What type of cardio should you do?

Jul 10, 2015

By ultra marathon athlete Michael Heimes

With the popularity of high intensity and time restricted fitness techniques, many proponents of HIIT cardio don’t just talk about the how’s and why’s of the technique, but they also disparage long slow steady cardio. I can’t say why they do this. I guess when people have great belief and faith in a concept, they feel the need to knock opposing concepts down a few notches. If everything else but what you like is bad and useless, that what you like is not only the best way.. but the ONLY way! Plus if you make money off of HIIT and HIIT only, you don’t want people thinking there are alternatives. There have been articles popping up about how long steady state cardio does NOTHING to burn fat. Do you see a lot of overweight, flabby endurance athletes? I sure don’t!

There is no arguing the benefits of HIIT no matter what your goal is. Whether it be weight loss, muscle gain, a faster 5k time, etc. People love HIIT because they grunt, they sweat, they throw things around. The adrenaline and the subsequent endorphins make you feel like an animal. All this and you can get a workout done and get a quick shower before your brown rice is done cooking! But to think HIIT is the only way, or even the best way to burn fat is a mistake!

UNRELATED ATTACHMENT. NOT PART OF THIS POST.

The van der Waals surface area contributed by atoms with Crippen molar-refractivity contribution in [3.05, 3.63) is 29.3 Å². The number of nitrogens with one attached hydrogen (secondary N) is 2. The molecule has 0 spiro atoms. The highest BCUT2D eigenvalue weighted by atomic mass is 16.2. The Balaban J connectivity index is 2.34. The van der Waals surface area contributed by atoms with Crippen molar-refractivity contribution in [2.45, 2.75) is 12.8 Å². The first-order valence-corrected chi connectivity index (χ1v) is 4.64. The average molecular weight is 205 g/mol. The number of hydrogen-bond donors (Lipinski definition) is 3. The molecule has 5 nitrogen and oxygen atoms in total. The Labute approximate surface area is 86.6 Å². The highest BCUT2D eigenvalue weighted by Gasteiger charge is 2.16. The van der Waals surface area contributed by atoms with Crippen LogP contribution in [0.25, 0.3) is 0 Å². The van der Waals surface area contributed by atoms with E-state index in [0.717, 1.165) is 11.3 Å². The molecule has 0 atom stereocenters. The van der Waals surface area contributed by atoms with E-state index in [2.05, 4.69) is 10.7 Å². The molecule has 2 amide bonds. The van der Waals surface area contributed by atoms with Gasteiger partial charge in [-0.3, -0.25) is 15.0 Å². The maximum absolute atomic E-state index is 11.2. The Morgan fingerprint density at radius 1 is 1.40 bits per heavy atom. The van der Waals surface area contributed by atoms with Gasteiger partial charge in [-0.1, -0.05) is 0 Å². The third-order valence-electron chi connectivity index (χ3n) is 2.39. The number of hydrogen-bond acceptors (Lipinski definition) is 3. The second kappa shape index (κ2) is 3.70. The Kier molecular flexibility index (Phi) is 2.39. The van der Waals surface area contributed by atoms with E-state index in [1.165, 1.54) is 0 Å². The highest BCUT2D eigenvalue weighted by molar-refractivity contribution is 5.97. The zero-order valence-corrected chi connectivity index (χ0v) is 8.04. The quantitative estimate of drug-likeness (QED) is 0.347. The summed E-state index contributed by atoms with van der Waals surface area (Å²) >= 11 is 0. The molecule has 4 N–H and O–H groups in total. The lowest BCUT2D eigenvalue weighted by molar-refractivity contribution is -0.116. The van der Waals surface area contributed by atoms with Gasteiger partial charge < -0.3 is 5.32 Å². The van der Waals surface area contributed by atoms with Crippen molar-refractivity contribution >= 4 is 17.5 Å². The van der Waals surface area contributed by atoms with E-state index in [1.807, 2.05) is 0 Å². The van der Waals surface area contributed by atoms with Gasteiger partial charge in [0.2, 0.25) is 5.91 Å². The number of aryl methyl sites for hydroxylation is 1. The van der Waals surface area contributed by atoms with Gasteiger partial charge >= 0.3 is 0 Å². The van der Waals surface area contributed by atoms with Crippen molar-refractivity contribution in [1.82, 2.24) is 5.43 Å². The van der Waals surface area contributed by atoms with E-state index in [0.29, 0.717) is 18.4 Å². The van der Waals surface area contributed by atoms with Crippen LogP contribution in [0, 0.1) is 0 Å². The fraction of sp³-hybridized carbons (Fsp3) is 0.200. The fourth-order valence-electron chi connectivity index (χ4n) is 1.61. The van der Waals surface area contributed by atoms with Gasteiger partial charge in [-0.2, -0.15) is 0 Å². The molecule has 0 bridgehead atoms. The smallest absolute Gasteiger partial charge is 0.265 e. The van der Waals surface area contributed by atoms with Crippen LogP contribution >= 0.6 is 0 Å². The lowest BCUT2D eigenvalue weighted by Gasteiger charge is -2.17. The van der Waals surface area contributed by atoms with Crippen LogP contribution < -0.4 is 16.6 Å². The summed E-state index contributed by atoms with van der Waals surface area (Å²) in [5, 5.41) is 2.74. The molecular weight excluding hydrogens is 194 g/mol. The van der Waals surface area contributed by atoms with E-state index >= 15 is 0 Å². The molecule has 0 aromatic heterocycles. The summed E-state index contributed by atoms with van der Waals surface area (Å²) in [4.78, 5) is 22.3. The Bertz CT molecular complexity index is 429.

As we have already posted on The Moyer Method, I recently had the honor and pleasure to trek with Ultramarathon legend Scott Jurek during is on-going record attempt for thru-hiking the entire 2175 mile Appalachian Trail. Scott’s typical days are transversing 50 miles with 10,000ft of cumulative elevation gain. I can assure you that Scott isn’t doing HIIT during this incredible undertaking. It's pure steady state cardio. This is an EXTREME case, of course, but look at the two pics at the end of this article and you can see just how effective steady state cardio can be at burning fat:

http://bit.ly/Scott_Jurek

Even though steady state cardio takes… well, longer, there are benefits from it that you can’t get from HIIT. One example is a much larger increase in the number of mitochondria. Mitochondria are small structures inside human cells that produce energy. They work to change the energy gained from into cellular energy that powers the muscles and tissue of the body. Who wouldn’t want more mitochondria?!

–Michael


 

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